Table of Contents
In this SPIE, we discuss the market trends driving the need for direct private connections to the cloud, conduct a deep-dive into the ECX’s features and benefits, and explore how the platform impacts the various stakeholders involved—enterprises, cloud service providers and network service providers (NSPs).
On April 30, 2014, Equinix announced the Equinix Cloud Exchange (ECX), an interconnection solution that offers global companies the ability to access multiple clouds at select Equinix data centers. The platform brings together enterprise customers, cloud service providers and network service providers to facilitate secure and reliable private network connectivity to multi-vendor cloud services. By using the ECX, enterprises can bypass the best-effort public Internet; build sophisticated hybrid cloud solutions using the high performance direct connections, and save on network bandwidth costs arising from separate direct connections to multiple clouds.
Considering Equinix’s history in the interconnections business—the company launched Internet Core Exchange (for carrier network-to-network connections) in 2001; and Equinix Internet Exchange (for content to network interconnections) in 2004—the launch of ECX seems like a natural progression for the company. In this SPIE, we discuss the market trends driving the need for direct private connections to the cloud, conduct a deep-dive into the ECX’s features and benefits, and explore how the platform impacts the various stakeholders involved—enterprises, cloud service providers and network service providers (NSPs).
Market Trends Driving the Need for Private Network Connectivity to Cloud
There are several market trends that are driving demand for private network connectivity to the cloud, or a network-enabled cloud. A network-enabled cloud is a cloud service that comes integrated with the security and reliability of a private network such as Carrier Ethernet or MPLS VPNs. In a network-enabled cloud environment, the cloud resources are pre-provisioned with private network resources, to eliminate the security risks of connecting to the cloud over the public Internet.
Enterprise Cloud Adoption is Increasing
The U.S. Infrastructure as a Service market crossed the $ billion mark in revenues in 2013, reflecting the acceptance of the hosted, on-demand model for creating and delivering IT resources.2 In the 2014 Frost & Sullivan Cloud Survey, percent of the respondents indicated they are using cloud services. Furthermore, in Frost & Sullivan’s recent analysis of the U.S. Data Center Services market, 2015 is predicted to be the year in which IaaS revenues will surpass traditional data center services revenues.3 The compound annual growth rates (CAGR) from 2012 to 2017 for retail co-location services and managed hosting services are expected to be percent and percent, respectively; however, the IaaS market is expected to grow at a CAGR of over percent during the same period. Stratecast believes that as enterprises increasingly make cloud an integral part of their IT infrastructure, they will place more emphasis on the networks that connect the various pieces (on-prem cloud, private data centers, public cloud, co-location facilities, managed hosting) of their hybrid IT deployment model.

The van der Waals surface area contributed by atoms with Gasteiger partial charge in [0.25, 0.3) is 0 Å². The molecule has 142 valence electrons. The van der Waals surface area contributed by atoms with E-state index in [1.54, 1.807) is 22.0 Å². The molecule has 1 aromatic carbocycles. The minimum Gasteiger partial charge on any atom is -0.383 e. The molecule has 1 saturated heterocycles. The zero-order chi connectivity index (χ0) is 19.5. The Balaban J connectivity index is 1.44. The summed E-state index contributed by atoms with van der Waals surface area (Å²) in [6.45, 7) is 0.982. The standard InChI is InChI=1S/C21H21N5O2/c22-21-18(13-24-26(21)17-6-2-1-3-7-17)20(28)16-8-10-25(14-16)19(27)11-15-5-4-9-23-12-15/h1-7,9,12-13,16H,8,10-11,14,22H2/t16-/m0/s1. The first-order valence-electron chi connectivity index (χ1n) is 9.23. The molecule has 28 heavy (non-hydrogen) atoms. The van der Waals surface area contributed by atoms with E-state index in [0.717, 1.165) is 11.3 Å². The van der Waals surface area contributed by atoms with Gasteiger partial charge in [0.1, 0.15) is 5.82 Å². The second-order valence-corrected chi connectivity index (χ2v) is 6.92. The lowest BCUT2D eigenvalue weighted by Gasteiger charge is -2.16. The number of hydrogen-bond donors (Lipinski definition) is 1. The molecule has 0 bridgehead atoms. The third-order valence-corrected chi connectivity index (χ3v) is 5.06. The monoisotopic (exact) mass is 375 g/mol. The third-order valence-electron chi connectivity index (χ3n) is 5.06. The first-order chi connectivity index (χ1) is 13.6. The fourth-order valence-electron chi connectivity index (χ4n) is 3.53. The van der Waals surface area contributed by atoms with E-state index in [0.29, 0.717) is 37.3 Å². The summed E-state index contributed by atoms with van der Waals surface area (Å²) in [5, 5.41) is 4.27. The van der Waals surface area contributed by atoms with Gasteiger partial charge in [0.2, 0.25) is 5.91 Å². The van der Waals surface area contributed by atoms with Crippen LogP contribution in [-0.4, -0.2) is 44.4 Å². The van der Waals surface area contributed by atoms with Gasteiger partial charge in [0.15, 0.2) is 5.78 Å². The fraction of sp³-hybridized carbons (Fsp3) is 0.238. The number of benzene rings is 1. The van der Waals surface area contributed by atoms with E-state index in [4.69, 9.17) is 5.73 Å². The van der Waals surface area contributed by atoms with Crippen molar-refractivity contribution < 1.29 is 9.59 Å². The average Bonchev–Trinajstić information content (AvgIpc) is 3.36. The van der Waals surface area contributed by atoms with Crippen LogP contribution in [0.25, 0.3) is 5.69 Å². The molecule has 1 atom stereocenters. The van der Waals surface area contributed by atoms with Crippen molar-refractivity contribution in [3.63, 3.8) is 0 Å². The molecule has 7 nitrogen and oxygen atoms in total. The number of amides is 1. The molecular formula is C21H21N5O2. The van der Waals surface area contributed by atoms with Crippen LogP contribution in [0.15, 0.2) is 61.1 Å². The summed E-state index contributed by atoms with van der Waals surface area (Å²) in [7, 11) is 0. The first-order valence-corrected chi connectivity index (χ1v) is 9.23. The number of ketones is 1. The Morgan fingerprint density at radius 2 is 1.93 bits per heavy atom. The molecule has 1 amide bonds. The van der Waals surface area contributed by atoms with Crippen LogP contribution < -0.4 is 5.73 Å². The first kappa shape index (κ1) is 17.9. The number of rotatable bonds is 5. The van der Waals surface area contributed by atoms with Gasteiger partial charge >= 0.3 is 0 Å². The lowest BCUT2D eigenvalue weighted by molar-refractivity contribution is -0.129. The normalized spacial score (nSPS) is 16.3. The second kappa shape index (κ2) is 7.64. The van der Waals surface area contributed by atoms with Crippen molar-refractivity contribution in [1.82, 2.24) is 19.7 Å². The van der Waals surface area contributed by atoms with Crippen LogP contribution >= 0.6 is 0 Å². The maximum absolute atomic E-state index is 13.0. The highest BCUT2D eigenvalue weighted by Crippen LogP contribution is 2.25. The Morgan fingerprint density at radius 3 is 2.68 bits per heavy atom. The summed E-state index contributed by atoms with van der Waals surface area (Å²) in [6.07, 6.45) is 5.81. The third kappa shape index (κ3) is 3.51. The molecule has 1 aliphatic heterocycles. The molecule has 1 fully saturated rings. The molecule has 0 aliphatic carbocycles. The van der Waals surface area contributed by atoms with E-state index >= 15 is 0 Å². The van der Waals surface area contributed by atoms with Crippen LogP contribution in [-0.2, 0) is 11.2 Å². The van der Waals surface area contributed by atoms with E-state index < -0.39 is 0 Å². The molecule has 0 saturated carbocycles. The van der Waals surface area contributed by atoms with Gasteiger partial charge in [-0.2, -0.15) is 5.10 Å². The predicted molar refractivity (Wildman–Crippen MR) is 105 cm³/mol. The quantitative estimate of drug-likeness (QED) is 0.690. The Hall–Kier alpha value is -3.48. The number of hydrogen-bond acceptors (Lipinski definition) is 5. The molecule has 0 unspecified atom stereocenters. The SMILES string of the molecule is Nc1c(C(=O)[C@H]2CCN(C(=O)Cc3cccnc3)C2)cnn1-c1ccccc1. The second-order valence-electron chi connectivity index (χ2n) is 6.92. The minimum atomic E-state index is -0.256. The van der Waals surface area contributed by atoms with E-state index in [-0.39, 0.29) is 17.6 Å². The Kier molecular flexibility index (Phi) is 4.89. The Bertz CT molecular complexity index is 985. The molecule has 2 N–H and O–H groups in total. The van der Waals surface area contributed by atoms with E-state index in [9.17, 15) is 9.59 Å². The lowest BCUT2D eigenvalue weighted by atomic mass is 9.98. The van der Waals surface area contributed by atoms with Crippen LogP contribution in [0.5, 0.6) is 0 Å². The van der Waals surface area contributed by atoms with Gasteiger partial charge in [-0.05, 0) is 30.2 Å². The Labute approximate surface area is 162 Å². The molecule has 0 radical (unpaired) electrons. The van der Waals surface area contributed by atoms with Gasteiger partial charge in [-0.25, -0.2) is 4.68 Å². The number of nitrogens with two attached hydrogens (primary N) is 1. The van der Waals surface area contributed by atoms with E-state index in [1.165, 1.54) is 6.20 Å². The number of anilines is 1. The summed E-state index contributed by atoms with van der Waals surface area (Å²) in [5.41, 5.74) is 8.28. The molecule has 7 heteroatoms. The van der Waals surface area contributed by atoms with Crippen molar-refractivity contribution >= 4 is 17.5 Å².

Concerns Regarding Security and Performance Reliability Continue to Inhibit Cloud Adoption for Some Workloads
From the beginning days of the cloud, businesses and pundits expressed three major concerns about the shared, hosted model: security, reliability, and application performance. These concerns continue to top our restraints chart every year. Figure 1 shows IT decision makers’ perceptions regarding restraints to cloud adoption from our 2014 Cloud Survey. The responses mean that providers’ security assurances have not allayed their customers’ concerns; instead customers are selecting cloud despite their reservations. Correlated to unconvincing security assurances, as long as there are high levels of perceived risk, even the most enthusiastic cloud customers will place only non-critical, peripheral workloads in the cloud environment.
Clearly, providers still have a lot of work to do to address security concerns. Their efforts should be on multiple fronts. They should look to enhance their services with core or optional security elements. They should also take greater liability for data protection through contracts and service level agreements. For example, a network-enabled cloud can help enterprises take advantage of the security features already embedded in their WANs, thus minimizing the risks of distributed denial of service (DDoS) or other threats presented in the public Internet.
Demand for Hybrid Cloud is Growing
End-user research confirms that cloud is now a part of broad IT transformation strategy for more enterprises than it was in the past. In the 2014 Frost & Sullivan Cloud User Survey, designed to identify current perceptions about the cloud among United States-based IT decision makers, 20 percent of the respondents indicated that they expect the cloud to complement their existing IT strategy. Consistent with a complementary IT strategy, Figure 2 shows the market adoption trends for hybrid cloud services. The responses reflect businesses’ current desire to maintain heterogeneous environments consisting of on-premises data center and hosted cloud facilities.
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